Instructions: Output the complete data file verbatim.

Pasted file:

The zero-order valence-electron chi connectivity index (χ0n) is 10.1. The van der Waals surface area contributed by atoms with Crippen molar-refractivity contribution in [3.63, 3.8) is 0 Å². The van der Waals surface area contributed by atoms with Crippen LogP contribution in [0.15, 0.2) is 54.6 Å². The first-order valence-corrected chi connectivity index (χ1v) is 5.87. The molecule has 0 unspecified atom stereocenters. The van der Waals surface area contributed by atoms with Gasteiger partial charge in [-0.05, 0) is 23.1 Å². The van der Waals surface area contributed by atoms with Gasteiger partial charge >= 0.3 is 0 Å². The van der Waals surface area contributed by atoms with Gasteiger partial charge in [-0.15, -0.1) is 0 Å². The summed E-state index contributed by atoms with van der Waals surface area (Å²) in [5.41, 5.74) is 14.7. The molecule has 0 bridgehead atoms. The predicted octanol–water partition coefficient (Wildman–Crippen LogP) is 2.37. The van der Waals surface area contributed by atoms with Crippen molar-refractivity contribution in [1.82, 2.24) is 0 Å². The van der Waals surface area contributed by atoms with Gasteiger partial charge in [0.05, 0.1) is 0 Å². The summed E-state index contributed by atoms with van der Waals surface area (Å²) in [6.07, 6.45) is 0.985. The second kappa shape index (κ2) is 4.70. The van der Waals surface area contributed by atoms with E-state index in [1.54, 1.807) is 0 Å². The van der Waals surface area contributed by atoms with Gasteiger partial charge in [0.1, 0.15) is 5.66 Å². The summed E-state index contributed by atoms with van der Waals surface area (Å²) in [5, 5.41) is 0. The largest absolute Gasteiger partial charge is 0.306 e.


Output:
The zero-order valence-electron chi connectivity index (χ0n) is 10.1. The van der Waals surface area contributed by atoms with Crippen molar-refractivity contribution in [3.63, 3.8) is 0 Å². The van der Waals surface area contributed by atoms with Crippen LogP contribution in [0.15, 0.2) is 54.6 Å². The first-order valence-corrected chi connectivity index (χ1v) is 5.87. The molecule has 0 unspecified atom stereocenters. The van der Waals surface area contributed by atoms with Gasteiger partial charge in [-0.05, 0) is 23.1 Å². The van der Waals surface area contributed by atoms with Gasteiger partial charge >= 0.3 is 0 Å². The van der Waals surface area contributed by atoms with Gasteiger partial charge in [-0.15, -0.1) is 0 Å². The summed E-state index contributed by atoms with van der Waals surface area (Å²) in [5.41, 5.74) is 14.7. The molecule has 0 bridgehead atoms. The predicted octanol–water partition coefficient (Wildman–Crippen LogP) is 2.37. The van der Waals surface area contributed by atoms with Crippen molar-refractivity contribution in [1.82, 2.24) is 0 Å². The van der Waals surface area contributed by atoms with Gasteiger partial charge in [0.05, 0.1) is 0 Å². The summed E-state index contributed by atoms with van der Waals surface area (Å²) in [6.07, 6.45) is 0.985. The second kappa shape index (κ2) is 4.70. The van der Waals surface area contributed by atoms with E-state index in [1.54, 1.807) is 0 Å². The van der Waals surface area contributed by atoms with Gasteiger partial charge in [0.1, 0.15) is 5.66 Å². The summed E-state index contributed by atoms with van der Waals surface area (Å²) in [5, 5.41) is 0. The largest absolute Gasteiger partial charge is 0.306 e.